Exclusive: China to toughen standard on Canadian canola shipments

WINNIPEG, Manitoba (Reuters) - China plans to toughen its standard for imported Canadian canola starting April 1, reducing the amount of foreign material it allows per shipment, an industry group warned Canada’s exporters and processors on Tuesday.

China’s quarantine authority, AQSIQ, notified the Canadian Food Inspection Agency (CFIA) on Tuesday that it will soon allow no more than 1 percent dockage, or the amount of foreign material per canola shipment, Canola Council of Canada President Patti Miller said in an email seen by Reuters.

“We will be talking about next steps in escalating the issue politically as well as through government channels,” Miller wrote.

The current allowable dockage range is 2 percent to 2.5 percent, said a Canadian-based canola exporter, who did not have permission to speak publicly. Foreign material can include seeds of other plants or straw that gets inadvertently mixed with the shipment.

CFIA had no immediate comment. Miller and officials at China’s consulate in Vancouver could not immediately be reached for comment.

The new standard will be difficult and costly for Canadian exporters to meet, said the canola exporter. Some traders may hesitate to ship canola to China for fear of having it rejected or discounted, the exporter added.

China has expressed renewed concerns since December about the possible presence of the fungus blackleg in shipments, but exporters suspect China’s motivation for slowing imports is linked to its ample domestic inventories, the exporter said.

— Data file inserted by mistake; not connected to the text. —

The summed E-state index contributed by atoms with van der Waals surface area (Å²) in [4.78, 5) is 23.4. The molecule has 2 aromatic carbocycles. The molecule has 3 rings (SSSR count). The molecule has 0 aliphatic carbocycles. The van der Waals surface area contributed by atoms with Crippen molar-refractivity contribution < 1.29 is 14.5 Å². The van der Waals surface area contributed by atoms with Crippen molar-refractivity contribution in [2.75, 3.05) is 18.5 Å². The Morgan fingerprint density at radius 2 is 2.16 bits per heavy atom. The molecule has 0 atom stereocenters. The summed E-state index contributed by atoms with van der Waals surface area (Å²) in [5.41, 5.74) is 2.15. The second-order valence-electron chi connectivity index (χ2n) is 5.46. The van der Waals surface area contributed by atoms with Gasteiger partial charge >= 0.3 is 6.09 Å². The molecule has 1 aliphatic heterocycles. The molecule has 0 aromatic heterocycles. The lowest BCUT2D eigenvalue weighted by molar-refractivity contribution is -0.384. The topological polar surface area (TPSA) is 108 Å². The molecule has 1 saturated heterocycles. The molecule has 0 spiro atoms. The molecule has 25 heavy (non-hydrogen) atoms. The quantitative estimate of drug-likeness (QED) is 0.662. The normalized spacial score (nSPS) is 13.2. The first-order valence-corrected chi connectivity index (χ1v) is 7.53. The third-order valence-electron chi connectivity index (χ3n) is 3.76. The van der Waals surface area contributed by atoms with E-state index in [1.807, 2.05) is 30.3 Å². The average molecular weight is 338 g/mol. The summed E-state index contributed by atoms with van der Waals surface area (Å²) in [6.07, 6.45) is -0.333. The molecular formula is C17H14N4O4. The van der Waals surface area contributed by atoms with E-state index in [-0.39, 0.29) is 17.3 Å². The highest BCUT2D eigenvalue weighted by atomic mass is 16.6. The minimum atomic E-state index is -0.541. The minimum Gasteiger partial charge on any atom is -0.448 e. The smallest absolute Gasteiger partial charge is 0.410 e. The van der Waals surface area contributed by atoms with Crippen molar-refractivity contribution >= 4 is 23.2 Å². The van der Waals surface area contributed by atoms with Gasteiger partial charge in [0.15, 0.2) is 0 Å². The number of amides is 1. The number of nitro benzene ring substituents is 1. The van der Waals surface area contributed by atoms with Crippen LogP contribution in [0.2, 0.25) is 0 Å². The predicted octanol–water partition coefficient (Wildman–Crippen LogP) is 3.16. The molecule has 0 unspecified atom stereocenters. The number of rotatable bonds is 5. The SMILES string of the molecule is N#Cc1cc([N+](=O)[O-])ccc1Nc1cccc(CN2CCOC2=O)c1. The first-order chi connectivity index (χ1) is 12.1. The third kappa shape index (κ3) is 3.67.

Traders and industry analysts in China have anticipated the dockage restriction since earlier this year and they attribute the decision to helping sell down China’s large domestic rapeseed oil stockpiles, which deteriorate over time.

China holds about 5.8 million tonnes of rapeseed oil following years of stockpiling.

“The restriction is surely to help sales of state reserves. It could hurt rapeseed imports,” said one trader with an international trading house.

Canola, also known as rapeseed, is crushed mainly to produce vegetable oil.

Chinese buyers have increased imports of Canadian canola for shipment from April to June as crushing margins have improved, said the trader, adding monthly imports may exceed 300,000 tonnes.

China’s quarantine bureau, the General Administration of Quality Supervision, Inspection and Quarantine, or AQSIQ, had no immediate comment when contacted by Reuters.

The Canola Council’s Miller said in her letter that AQSIQ has previously said it would honor shipping contracts already in place.

Rumors about China clamping down contributed to a 2 percent plunge on Tuesday in ICE March canola futures.

China was the biggest importer of Canadian canola during the 2014/15 crop year, buying 4.1 million tonnes, according to Statistics Canada data.

Canada is the world’s biggest canola exporter. Shippers include Cargill Ltd [CARGIL.UL] [CARG.UL], Archer Daniels Midland Co, Viterra Inc [VILC.UL], Louis Dreyfus Corp [LOUDR.UL] and Richardson International.

Chinese authorities notified the Canadian government as far back as 2009 that it would not accept canola with blackleg, but it later agreed to accept it at some of its domestic crushing plants.

Additional reporting by Niu Shuping and Beijing newsroom. Editing by Cynthia Osterman and Christian Schmollinger